The sense of not belonging

Do you ever feel like not belonging anywhere? 

I do. Often. Way too often. 
Sometimes I even feel like I don't belong to my body. 
I don't feel trapped in it, no. I am a woman, and I don't wish to be a man. 
I am glad about the way I look. I am grateful for it. But I do care for it a lot. I used to, at least. 
Anyway, it's not the not belonging to the body that worries me. That's secondary to everything, the last thing really. 

It's the not belonging to the world that terrifies me. 
Why is it that I feel this way? 
Is it because I am over 40, single and without children? 
Or is it because I am alone in a country that isn't mine? 
I am an immigrant, yes. 
I left my country when I was 24. 
I was born and raised a farmer during a communist regime. 

When I got to Italy, everything seemed huge to me, especially the pizza. 
You should have seen me looking at that massive pizza and thinking that no human being would ever be able to finish eating something so big. 
"Is this pizza for all four of us?" I asked. 
"No. That's yours. We ordered a vegan meal." 
I didn't blink. I was too scared to even look at someone. 
I was a little country girl in a big, big world with a massive pizza in front of her. 
I couldn't eat. I tried, but it didn't work out, my teeth refused to chew. 
They lectured me because I was wasting food when so many starve.
I couldn't even cry. 

Italy was amazing. The food was delicious but not from the start, no. The first pasta al pomodoro meal made me think that I was going to starve to death. I couldn't stand the look of it. 
A few months later, I was addictive to it, it’s the best meal in the whole world. 
So you see, it's all a matter of practice.
You should give up only when you reached your goal. Never before.

Ten years I spent in Italy – one of the most beautiful countries on the planet – maybe the most beautiful.
The sense of not belonging never left me during these years.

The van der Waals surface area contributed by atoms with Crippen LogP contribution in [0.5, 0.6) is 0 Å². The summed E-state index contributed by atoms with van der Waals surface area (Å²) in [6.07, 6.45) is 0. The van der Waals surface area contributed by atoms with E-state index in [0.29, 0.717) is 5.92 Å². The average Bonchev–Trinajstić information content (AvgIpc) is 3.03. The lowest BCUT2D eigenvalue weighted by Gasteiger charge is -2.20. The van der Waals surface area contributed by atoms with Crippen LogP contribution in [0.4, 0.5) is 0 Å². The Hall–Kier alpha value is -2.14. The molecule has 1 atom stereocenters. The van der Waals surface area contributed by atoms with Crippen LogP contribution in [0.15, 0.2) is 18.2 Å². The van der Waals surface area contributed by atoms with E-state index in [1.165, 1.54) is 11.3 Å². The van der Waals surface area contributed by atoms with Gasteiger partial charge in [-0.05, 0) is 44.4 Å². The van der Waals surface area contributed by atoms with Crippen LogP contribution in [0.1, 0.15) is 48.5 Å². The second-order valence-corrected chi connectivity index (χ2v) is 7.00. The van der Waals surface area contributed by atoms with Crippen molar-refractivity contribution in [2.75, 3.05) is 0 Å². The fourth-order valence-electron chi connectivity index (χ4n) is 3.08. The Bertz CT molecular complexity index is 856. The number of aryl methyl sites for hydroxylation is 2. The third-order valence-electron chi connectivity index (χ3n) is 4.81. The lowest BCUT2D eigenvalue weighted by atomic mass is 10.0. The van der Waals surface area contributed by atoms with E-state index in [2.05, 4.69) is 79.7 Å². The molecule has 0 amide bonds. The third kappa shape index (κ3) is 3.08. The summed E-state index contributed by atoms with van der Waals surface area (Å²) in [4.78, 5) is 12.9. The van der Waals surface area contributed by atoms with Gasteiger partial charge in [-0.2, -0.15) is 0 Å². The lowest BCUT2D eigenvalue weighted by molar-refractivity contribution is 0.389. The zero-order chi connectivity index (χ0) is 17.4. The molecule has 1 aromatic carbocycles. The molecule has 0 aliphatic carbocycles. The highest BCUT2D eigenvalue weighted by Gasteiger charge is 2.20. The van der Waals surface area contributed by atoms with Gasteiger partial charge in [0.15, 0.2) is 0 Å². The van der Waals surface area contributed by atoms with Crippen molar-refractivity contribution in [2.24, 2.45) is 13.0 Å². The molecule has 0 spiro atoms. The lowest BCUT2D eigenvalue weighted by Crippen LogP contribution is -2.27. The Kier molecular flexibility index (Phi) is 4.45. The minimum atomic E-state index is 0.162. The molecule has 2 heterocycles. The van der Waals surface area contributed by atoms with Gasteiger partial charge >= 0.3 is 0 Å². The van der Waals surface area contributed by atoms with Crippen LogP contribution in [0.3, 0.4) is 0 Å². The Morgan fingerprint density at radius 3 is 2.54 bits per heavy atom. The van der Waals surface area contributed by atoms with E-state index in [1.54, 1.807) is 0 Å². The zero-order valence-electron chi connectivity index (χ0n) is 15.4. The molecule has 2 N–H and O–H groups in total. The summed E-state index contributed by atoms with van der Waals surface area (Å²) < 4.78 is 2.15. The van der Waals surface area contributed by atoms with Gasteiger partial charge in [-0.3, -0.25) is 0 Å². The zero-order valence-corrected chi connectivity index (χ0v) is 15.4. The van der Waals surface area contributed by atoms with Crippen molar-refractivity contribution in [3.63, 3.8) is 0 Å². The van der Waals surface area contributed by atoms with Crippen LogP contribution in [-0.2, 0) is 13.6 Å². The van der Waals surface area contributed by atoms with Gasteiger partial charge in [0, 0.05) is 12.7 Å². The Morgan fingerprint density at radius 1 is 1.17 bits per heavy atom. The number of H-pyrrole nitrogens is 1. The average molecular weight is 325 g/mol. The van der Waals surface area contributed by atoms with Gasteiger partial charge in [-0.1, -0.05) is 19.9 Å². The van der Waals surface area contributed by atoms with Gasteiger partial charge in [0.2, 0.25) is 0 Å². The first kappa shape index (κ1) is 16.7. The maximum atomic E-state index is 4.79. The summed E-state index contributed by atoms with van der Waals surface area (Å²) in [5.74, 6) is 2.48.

I wrote a memoir about this period: "Ten Years in Italy, Three Weeks a Human."  
The title is very revealing, the truth is that I was, and I am so, so grateful for the opportunity to have learned to speak the most melodious language of them all. 

I went back to my ex-communist country to heal my wounds. 
Wow. It did not feel like home at all. I couldn't fit back in. I never fitted in. 
Perhaps I was born in the wrong era. 

In 2014, I moved to the UK, but my expectations were not great. 
Learning the language, improving my pronunciation was my only aim. 
A year later, I figured it was time to follow my childhood... my impossible dream really. 
I wanted to be a writer since I was 8. I wrote many stories... but I didn't know I could publish them. 
To be honest, I never thought I had the right to write or to dream for that matter, so I burned them down. All of them. 
I could not imagine seeing my name on the cover of a book. It was outrageous! 
I was born a farmer in a communist country, children didn't know how or what to dream back then. My destiny was sealed, but I didn't feel like I belonged to the farmers' world. I was an imposter.
In all honesty, I love working the land, and I am grateful for the opportunity to have learned how to do it properly. 

I am an author now. 
In three years (2015 - 2018) I wrote and published more than 38 books, in both English and my mother tongue.  
I couldn't be happier, however, do I really belong to this world? 
Maybe it's not my place to publish books. 

I don't know if I'll ever feel like belonging somewhere, anywhere, but I am grateful that my impossible dream came true and I can tell the world what I feel. 

I know I am not alone, and that makes me sad. 
Feeling of not belonging by Romanian author Cristina G.
Photo from Pixabay

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